The effects of alcohol on your health

Monday, February 24, 2020

You might see Go Sober for October being advertised on the TV or on advertising boards dotted around town every year, but how much should we be turning our attention to our alcohol consumption and is it something we should always be mindful of? Are you fully aware of the effects of alcohol on your health, your body and mind?

We’re taking a look at the long-term effects of alcohol on our bodies and what the recommended weekly units are that we should be sticking to.

How much should we be drinking?

First introduced in 1987, the counting of units was put in place to help the UK keep track of what they were consuming. The NHS say: “Units are a simple way of expressing the quantity of pure alcohol in a drink.

“One unit equals 10ml or 8g of pure alcohol, which is around the amount of alcohol the average adult can process in an hour.”

The weekly limit for both men and women is 14 units, previous guidelines stated 21 units for men and 14 for women but this changed back in 2016. This in reality means 6 pints of average strength beer a week or 10 small glasses of low-strength wine.

  • Single shot of spirits = 1 unit
  • Small glass of 125ml wine with a 12% ABV = 1.5 units
  • Can of 5.5% lager/beer/cider = 2 units
  • Standard glass of wine = 2.1 units
  • Pint of lager/beer/cider at 5.2% = 3 units

It’s recommended however not to save up your units from the week and consume them all in one session; the guidelines are to spread your 14 units over 3 days or more.

>>Read more on health and wellbeing

Effects of alcohol on the body

There are long-term and short-term effects that alcohol can have on both your physical and mental health when you are regularly drinking too much or binge drinking.

Short-term effects of alcohol

As soon as alcohol is absorbed into your bloodstream and starts circulating around your body, various short-term effects can start occurring:

  • Lack of judgement – perhaps making decisions you wouldn’t normally make.
  • Taking risks – increasing your chance of injury.

…and then comes the dreaded hangover the day after:

  • Headache
  • Sensitive to light
  • Feeling and being sick
  • Tiredness and feeling shaky

It can also affect your memory, so it’s common to not remember all that happened the night before.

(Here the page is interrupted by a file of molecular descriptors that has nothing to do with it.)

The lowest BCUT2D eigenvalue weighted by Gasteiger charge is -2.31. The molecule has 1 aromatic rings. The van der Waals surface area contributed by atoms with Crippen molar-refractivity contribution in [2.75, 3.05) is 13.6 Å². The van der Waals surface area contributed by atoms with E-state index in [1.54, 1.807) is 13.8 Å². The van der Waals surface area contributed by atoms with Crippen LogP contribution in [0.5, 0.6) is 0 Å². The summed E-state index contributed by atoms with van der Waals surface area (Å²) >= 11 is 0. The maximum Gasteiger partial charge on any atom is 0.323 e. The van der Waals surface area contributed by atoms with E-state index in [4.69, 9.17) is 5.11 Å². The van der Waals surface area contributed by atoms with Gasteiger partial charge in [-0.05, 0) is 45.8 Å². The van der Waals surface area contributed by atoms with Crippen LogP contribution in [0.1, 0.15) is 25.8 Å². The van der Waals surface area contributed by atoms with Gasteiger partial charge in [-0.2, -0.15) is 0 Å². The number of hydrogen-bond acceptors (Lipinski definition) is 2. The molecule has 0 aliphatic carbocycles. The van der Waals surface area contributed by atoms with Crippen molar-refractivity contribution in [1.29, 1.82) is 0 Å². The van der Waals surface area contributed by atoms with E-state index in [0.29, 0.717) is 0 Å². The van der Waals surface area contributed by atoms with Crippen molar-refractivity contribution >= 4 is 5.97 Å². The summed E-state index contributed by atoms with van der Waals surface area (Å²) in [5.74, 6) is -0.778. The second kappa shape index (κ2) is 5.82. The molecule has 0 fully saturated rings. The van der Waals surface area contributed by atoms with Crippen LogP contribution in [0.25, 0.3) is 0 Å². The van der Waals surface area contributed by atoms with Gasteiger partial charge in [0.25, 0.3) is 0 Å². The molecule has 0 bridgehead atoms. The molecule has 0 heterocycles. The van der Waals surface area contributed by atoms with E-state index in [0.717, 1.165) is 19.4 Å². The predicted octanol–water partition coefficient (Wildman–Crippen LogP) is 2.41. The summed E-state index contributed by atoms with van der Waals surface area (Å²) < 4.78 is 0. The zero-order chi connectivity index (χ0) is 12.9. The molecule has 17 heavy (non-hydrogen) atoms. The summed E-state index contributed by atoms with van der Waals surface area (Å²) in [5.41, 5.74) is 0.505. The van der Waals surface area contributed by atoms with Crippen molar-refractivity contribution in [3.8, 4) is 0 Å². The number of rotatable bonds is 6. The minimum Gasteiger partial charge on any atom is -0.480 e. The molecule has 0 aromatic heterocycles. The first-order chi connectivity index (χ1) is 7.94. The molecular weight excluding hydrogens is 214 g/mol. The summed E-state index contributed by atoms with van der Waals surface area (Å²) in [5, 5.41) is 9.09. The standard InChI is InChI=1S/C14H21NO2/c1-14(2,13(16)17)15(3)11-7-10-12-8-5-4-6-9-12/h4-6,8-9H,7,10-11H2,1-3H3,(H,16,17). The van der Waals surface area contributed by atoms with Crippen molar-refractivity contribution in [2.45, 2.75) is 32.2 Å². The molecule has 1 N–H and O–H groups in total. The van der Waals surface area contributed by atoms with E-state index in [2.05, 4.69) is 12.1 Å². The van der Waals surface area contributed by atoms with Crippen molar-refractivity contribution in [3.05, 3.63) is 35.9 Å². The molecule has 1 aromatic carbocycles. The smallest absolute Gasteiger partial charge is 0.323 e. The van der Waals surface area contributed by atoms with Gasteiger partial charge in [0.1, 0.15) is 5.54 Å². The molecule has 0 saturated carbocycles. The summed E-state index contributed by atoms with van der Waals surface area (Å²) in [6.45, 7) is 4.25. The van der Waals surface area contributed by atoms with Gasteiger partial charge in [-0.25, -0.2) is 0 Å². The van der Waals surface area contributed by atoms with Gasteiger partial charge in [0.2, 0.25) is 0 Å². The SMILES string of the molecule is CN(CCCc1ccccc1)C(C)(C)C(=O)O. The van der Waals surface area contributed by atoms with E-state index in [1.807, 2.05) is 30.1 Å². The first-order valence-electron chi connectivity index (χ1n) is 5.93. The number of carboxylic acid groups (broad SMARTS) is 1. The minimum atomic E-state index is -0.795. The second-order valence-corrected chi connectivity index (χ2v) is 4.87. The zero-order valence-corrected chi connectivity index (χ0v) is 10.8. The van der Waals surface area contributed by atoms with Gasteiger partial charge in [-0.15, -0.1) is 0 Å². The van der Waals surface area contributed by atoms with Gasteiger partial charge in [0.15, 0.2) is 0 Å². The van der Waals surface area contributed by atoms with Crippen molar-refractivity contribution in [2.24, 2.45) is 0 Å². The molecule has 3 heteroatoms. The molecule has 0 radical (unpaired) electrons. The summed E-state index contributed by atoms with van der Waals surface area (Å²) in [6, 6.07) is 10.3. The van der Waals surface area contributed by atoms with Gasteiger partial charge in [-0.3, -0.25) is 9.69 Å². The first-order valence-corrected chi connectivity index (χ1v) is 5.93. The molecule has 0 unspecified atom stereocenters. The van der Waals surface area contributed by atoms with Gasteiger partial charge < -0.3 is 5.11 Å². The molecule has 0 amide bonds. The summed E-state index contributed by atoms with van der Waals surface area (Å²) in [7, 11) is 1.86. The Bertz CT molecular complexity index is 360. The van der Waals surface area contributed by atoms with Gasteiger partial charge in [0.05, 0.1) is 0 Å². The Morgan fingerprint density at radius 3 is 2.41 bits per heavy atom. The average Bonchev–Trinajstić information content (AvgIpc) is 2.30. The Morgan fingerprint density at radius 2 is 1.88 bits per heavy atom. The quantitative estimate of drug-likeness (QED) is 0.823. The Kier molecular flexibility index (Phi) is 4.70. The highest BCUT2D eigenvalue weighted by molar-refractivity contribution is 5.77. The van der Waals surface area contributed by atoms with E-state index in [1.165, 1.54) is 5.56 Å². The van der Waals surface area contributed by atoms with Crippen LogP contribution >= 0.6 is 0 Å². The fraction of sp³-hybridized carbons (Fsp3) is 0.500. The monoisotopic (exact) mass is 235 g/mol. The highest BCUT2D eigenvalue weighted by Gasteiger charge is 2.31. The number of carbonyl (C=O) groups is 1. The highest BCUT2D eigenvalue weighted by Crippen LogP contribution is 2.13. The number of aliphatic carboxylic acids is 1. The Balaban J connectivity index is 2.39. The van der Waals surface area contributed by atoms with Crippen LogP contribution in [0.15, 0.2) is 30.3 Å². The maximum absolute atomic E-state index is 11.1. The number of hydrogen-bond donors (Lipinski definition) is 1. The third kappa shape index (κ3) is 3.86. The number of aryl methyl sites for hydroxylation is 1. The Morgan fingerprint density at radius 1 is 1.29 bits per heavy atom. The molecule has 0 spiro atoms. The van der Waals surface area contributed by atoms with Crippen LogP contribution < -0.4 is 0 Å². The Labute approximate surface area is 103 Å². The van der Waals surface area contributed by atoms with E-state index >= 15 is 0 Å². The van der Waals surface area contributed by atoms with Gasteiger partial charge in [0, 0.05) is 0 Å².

Long-term effects of alcohol

Drinking heavily for a long period of time can have serious effects on various areas of your health. From both physical to mental, the long-term effects can be severe and sometimes irreversible.

  • Mental health – alcohol alters the chemistry in your brain which can lead to depression or anxiety, also going cold turkey if you’re a heavy drinker can cause hallucinations.
  • Regularly drinking can damage your nerves – problems can occur in the pathways between your body and brain leading to dementia and issues with balance and coordination.
  • Liver damage – as this is where most of the alcohol is processed, excessive drinking causes the toxic chemicals in your liver to build up and ultimately puts strain on the liver to work harder. Regularly drinking too much does increase the chance of liver disease; however, your liver can begin to repair itself if you cut down or stop altogether.
  • Fertility – BUPA say that alcohol affects the fertility in both men and women and can cause “changes in ovulation and the menstrual cycle and, in men, alcohol can reduce sperm production.”

Support if you are alcohol dependent

Advice on the NHS states: “realising you have a problem with alcohol is the first big step to getting help” and that going to your GP and being honest with them on how much you are drinking is a good place to start.

The NHS state that you may need help if:

  • you often feel the need to have a drink
  • you get into trouble because of your drinking
  • other people warn you about how much you're drinking
  • you think your drinking is causing you problems.

Your GP may be able to point you in the direction of local groups or alcohol services that would be able to help and support you.

Many people need longer-term plans in place to help them stay away from alcohol, as maintaining that level of control can be difficult. The NHS has lots of useful contacts on their website to help support people with alcohol problems, as this is something not to go through alone.

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